Fankhauser v. Hestad (Damages Award)

In Fankhauser v. Hestad (2019AP110), the Court of Appeals District III upheld a $500,000 damages award against a garbage collector who was driving on a customer’s bridge when it collapsed.

Curtis Hestad, an employee of Allied Waste Services, drove an Allied vehicle onto the Fankhausers’ property. The Fankhausers had instructed Allied to use the west entrance to their property when collecting their garbage, instead of the east entrance. Access from the east entrance required crossing a bridge on the Fankhausers’ property. When Hestad drove to pick up the Fankhausers’ trash for the first time, his GPS took him to the east entrance, and he crossed the bridge. The bridge collapsed under the weight of Hestad’s truck.

The Fankhausers sued Hestad and Allied for negligence, and a jury awarded them $500,000 in damages. Hestad and Allied filed counterclaims for negligence and violation of the safe place statute, but the circuit court dismissed the counterclaims. Hestad and Allied appealed both the jury award and the dismissal of their counterclaims.

The appeals court upheld the dismissal of Hestad and Allied’s counterclaims, finding that Hestad was a trespasser on the Fankhausers’ property when the bridge collapsed. Wisconsin case law has established that landowners are not liable to trespassers, nor does the safe place statute protect trespassers. The court found Hestad to be a trespasser because the Fankhausers had specifically instructed Allied – and Allied had instructed Hestad – to use the west entrance to their property. Since Hestad did not have permission to enter via the east entrance, the court considered him a trespasser and dismissed the negligence and safe place statute claims.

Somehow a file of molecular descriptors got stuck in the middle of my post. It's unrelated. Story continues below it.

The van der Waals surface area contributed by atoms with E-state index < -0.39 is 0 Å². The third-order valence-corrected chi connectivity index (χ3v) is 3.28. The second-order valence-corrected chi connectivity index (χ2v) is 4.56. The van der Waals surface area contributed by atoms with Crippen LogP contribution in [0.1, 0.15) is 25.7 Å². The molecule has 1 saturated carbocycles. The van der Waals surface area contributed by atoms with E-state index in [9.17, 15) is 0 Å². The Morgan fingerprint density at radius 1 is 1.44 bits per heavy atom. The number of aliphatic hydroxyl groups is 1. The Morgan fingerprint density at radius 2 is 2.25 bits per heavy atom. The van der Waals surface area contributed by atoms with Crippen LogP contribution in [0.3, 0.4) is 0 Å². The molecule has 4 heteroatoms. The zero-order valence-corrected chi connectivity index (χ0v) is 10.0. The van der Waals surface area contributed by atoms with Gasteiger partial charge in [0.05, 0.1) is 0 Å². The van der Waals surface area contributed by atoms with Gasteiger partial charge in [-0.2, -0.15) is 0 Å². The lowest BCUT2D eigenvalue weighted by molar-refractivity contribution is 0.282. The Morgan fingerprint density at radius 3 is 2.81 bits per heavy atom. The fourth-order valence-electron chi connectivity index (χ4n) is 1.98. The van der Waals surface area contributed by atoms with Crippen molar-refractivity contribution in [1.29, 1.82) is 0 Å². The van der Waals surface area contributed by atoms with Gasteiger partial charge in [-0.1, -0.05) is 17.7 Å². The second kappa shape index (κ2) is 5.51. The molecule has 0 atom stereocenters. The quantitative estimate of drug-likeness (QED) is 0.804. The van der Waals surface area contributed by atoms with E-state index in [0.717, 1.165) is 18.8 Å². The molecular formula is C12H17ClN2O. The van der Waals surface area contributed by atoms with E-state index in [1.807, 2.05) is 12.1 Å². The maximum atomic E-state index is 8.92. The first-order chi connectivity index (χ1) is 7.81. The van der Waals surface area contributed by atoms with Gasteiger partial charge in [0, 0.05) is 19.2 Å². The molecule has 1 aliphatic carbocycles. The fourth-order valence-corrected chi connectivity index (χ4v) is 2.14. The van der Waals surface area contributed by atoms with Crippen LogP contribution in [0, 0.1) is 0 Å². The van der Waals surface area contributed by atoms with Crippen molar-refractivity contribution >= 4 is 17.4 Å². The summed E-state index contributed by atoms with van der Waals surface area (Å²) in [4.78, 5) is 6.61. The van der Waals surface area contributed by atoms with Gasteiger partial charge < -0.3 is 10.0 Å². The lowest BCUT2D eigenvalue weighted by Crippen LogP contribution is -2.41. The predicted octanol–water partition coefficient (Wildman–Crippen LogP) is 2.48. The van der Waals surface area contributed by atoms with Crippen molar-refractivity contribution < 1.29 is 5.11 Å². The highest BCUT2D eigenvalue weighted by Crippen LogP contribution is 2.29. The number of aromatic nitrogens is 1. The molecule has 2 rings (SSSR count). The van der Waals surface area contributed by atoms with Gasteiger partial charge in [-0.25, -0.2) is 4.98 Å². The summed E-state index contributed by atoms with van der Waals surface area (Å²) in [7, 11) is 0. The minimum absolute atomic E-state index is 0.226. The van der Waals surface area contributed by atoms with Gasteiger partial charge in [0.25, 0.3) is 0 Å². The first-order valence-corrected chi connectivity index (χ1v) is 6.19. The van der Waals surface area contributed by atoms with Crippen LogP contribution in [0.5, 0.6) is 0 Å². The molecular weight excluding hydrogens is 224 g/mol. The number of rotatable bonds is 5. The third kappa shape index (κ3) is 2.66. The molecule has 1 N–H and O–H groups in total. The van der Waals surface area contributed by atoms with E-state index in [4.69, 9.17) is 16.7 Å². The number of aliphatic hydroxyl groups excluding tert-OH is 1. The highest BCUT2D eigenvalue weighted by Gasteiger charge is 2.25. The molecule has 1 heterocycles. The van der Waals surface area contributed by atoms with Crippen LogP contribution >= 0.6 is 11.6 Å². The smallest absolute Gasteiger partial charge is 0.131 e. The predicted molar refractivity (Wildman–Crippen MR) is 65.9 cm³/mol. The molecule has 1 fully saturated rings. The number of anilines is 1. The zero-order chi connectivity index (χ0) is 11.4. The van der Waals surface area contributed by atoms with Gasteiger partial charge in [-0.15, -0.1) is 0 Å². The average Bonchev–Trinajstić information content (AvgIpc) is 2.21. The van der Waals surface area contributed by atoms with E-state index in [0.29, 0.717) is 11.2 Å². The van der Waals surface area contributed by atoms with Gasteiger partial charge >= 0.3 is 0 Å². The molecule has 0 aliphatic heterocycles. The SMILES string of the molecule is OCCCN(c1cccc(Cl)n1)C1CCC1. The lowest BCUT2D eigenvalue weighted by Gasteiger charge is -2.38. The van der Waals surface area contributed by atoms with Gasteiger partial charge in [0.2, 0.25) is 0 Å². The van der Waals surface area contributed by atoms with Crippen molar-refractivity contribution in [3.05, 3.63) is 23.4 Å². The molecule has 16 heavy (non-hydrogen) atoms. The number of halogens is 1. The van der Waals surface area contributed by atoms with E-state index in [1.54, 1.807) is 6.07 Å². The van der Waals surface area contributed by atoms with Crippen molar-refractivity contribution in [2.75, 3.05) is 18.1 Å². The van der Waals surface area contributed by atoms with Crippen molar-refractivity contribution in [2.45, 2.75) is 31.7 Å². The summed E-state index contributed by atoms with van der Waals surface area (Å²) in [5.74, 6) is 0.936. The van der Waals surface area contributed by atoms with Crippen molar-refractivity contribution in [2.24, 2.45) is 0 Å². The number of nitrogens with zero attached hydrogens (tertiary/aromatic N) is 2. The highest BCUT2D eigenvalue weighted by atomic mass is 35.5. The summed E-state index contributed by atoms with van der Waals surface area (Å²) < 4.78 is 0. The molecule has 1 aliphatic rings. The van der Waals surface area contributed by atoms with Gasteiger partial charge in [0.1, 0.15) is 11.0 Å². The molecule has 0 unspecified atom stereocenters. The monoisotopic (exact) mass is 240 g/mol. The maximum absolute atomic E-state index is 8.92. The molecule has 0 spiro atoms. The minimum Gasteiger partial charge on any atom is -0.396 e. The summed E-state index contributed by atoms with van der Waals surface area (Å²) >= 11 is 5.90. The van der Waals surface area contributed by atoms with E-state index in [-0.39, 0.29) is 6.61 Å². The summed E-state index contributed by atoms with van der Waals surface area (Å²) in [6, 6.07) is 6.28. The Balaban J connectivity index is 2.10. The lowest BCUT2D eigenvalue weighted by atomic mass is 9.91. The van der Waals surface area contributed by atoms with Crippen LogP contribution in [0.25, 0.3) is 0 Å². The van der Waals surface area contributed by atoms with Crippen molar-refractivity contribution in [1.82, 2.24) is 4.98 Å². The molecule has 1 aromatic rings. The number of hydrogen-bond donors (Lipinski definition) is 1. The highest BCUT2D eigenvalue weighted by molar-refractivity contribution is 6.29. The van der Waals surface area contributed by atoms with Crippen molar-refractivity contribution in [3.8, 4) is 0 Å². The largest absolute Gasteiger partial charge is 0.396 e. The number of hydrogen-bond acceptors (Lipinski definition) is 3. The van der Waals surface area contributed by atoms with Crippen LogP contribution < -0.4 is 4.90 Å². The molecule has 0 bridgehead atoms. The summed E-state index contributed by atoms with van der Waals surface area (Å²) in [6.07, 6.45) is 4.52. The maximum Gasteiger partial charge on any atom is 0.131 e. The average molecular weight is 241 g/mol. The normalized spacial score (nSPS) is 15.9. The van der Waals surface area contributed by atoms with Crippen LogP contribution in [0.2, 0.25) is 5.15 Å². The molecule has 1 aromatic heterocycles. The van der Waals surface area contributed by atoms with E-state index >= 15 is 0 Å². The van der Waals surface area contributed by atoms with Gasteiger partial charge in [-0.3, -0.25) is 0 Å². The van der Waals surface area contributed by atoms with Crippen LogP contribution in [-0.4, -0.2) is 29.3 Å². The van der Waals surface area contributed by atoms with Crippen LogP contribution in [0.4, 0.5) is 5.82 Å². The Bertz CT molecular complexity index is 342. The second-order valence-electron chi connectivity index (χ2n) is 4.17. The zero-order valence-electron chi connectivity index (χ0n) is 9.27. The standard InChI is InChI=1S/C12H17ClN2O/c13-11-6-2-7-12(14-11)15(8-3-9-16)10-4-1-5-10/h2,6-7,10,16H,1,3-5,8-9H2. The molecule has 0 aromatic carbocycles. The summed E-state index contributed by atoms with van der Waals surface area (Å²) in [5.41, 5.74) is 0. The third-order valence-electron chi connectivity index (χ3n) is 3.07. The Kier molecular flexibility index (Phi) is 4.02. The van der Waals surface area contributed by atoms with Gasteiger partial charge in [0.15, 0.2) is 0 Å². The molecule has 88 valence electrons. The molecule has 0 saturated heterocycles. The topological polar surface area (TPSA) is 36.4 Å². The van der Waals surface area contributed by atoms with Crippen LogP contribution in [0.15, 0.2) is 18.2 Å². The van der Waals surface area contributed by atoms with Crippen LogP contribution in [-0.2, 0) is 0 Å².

The appeals court also upheld the jury award of $500,000 to the Fankhausers. The appeals court found:

  • The circuit court property denied the defendants’ motion for a directed verdict because there was sufficient evidence for the jury to determine the precollapse value of the bridge.
  • The $500,000 award was not excessive because there was credible evidence to support the award (i.e. replacement cost, lost property value without a replacement, the Fankhausers’ loss of privacy and loss of recreational and access uses of the bridge).
  • The circuit court properly denied cross-examination questions the defendants asked the Fankhausers about their maintenance of the bridge. The court determined that such questions would have confused the jury, since the Fankhausers’ negligence in bridge maintenance was not at issue.
  • The Fankhausers’ expert on replacement cost used reliable principles and methods.
  • The circuit court did not need to include separate questions on the special verdict for different categories of damages.

For these reasons, the appeals court affirmed the circuit court’s dismissal of Hestad and Allied’s counterclaims and upheld the jury award of $500,000 to the Fankhausers.